Eight SK companies to join RE100 initiative

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Eight SK companies to join RE100 initiative

Eight SK Group affiliates will become the first group of Korean companies to join the Renewable Energy (RE) 100 global initiative to embrace renewable energy sources by 2050.

SK Holdings, SK Telecom, SK hynix, SKC, SK Siltron, SK Materials, SK Broadband and SK IE Technology will submit applications to join the group on Monday, said SK Group.
Launched by the British non-profit organization The Climate Group in 2014, the global initiative has 263 member companies including Google, Apple and General Motors. Entry to the RE100, as it is called for short, is granted based on “influence,” such as a company's global or national recognition or presence in multiple markets. It's also given to big power consumers that use more than 0.1 terawatt hours a year.
Upon joining, each company makes a pledge to realize a 100 percent renewable energy goal by 2050 and is obliged to come up with an execution plan within the first year of entry. The Climate Group makes annual updates on the members’ progress.
“We plan to increase the portion of renewable energy using various methods the government is preparing to implement,” SK Group said in a Sunday statement.
“That could be signing contracts to directly purchase renewable energy, or green pricing for which electricity is charged at a premium rate. Acquiring stock in renewable energy generation businesses is another option to receive credit for renewable energy consumption.”
According to SK, affiliates that do not submit applications to the RE100 will set internal goals of their own “on par with RE100 standards.” That refers to SK’s energy-related affiliates like SK Energy and SK Gas, which according to Climate Group standards need to go through a different, more rigorous screening procedure.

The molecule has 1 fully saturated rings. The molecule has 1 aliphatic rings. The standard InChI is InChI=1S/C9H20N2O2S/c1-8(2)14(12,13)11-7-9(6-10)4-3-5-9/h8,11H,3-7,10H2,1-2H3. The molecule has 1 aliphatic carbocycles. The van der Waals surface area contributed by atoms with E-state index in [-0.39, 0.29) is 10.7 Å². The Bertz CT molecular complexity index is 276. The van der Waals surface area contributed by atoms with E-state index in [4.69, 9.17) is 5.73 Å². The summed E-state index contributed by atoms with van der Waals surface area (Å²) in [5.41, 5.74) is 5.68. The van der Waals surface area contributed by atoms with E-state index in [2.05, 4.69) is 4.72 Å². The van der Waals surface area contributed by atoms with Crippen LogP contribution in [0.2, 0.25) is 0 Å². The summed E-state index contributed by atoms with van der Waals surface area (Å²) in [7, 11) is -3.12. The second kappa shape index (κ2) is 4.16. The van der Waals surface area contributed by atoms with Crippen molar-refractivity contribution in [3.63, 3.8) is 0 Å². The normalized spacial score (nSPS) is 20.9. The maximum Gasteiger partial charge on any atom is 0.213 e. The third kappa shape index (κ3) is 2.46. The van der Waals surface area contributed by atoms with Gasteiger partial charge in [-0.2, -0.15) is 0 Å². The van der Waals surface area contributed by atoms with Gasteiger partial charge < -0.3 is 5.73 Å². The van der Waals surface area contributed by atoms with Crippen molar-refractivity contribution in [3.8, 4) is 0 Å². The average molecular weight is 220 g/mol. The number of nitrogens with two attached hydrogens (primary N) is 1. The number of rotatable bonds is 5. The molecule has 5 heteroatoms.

For Korea’s third-largest conglomerate by assets, the move is a big step in its drive to go green. In September, SK Group Chairman Chey Tae-won pledged to make the environment one of the group’s three focuses to drive future growth, along with greater social consciousness and more transparent governance.
“As international society, governments and companies strengthen environmental standards, adopting this initiative is a necessary task for Korean companies that have a heavy dependence on trade,” the company said.
The most radical shift is being felt in the auto industry where international carmakers — particularly those who sell in Europe — make efforts to match a list of eco-friendly regulations by the European Union. BMW and Volkswagen have already asked battery suppliers to meet RE100 standards. Earlier this year, the world’s largest asset management company, BlackRock, said it would pull investments from companies that cause environmental risks.
“We’re glad to be a Korean company taking part in this eco-friendly movement to reduce carbon emissions and resolve the global issue of climate change,” said Lee Hyung-hee, who heads the social value committee at SK Supex Council.
“We hope our decision can lay the grounds for the growth of the renewable energy market in Korea and in developing new businesses including energy solutions.”
BY SONG KYOUNG-SON   [song.kyoungson@joongang.co.kr]
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